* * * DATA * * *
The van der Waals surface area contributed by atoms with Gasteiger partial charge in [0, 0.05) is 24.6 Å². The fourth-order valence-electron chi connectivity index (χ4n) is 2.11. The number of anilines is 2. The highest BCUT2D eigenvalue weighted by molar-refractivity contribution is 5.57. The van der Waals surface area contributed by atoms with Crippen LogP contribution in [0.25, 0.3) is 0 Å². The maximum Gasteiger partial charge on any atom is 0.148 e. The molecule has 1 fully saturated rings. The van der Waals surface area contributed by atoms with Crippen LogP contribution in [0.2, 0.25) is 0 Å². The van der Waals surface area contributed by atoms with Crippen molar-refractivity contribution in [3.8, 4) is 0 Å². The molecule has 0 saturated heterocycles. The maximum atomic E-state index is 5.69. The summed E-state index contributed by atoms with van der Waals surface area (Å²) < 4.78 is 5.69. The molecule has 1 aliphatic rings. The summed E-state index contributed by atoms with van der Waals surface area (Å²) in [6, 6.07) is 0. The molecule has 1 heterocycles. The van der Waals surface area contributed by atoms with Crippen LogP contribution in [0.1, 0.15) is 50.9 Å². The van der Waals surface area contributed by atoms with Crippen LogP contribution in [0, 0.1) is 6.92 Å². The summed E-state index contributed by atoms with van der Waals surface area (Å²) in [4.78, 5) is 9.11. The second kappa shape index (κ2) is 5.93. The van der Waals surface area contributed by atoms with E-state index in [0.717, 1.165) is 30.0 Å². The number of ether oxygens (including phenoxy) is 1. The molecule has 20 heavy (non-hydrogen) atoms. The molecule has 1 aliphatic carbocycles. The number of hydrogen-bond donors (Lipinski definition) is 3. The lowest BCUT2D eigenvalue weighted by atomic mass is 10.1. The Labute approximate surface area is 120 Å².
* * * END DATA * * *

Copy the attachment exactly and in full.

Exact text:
The van der Waals surface area contributed by atoms with Gasteiger partial charge in [0, 0.05) is 24.6 Å². The fourth-order valence-electron chi connectivity index (χ4n) is 2.11. The number of anilines is 2. The highest BCUT2D eigenvalue weighted by molar-refractivity contribution is 5.57. The van der Waals surface area contributed by atoms with Crippen LogP contribution in [0.25, 0.3) is 0 Å². The maximum Gasteiger partial charge on any atom is 0.148 e. The molecule has 1 fully saturated rings. The van der Waals surface area contributed by atoms with Crippen LogP contribution in [0.2, 0.25) is 0 Å². The van der Waals surface area contributed by atoms with Crippen molar-refractivity contribution in [3.8, 4) is 0 Å². The molecule has 0 saturated heterocycles. The maximum atomic E-state index is 5.69. The summed E-state index contributed by atoms with van der Waals surface area (Å²) < 4.78 is 5.69. The molecule has 1 aliphatic rings. The summed E-state index contributed by atoms with van der Waals surface area (Å²) in [6, 6.07) is 0. The molecule has 1 heterocycles. The van der Waals surface area contributed by atoms with Crippen LogP contribution in [0.1, 0.15) is 50.9 Å². The van der Waals surface area contributed by atoms with Crippen LogP contribution in [0, 0.1) is 6.92 Å². The summed E-state index contributed by atoms with van der Waals surface area (Å²) in [4.78, 5) is 9.11. The second kappa shape index (κ2) is 5.93. The van der Waals surface area contributed by atoms with E-state index in [0.717, 1.165) is 30.0 Å². The number of ether oxygens (including phenoxy) is 1. The molecule has 20 heavy (non-hydrogen) atoms. The molecule has 1 aliphatic carbocycles. The number of hydrogen-bond donors (Lipinski definition) is 3. The lowest BCUT2D eigenvalue weighted by atomic mass is 10.1. The Labute approximate surface area is 120 Å².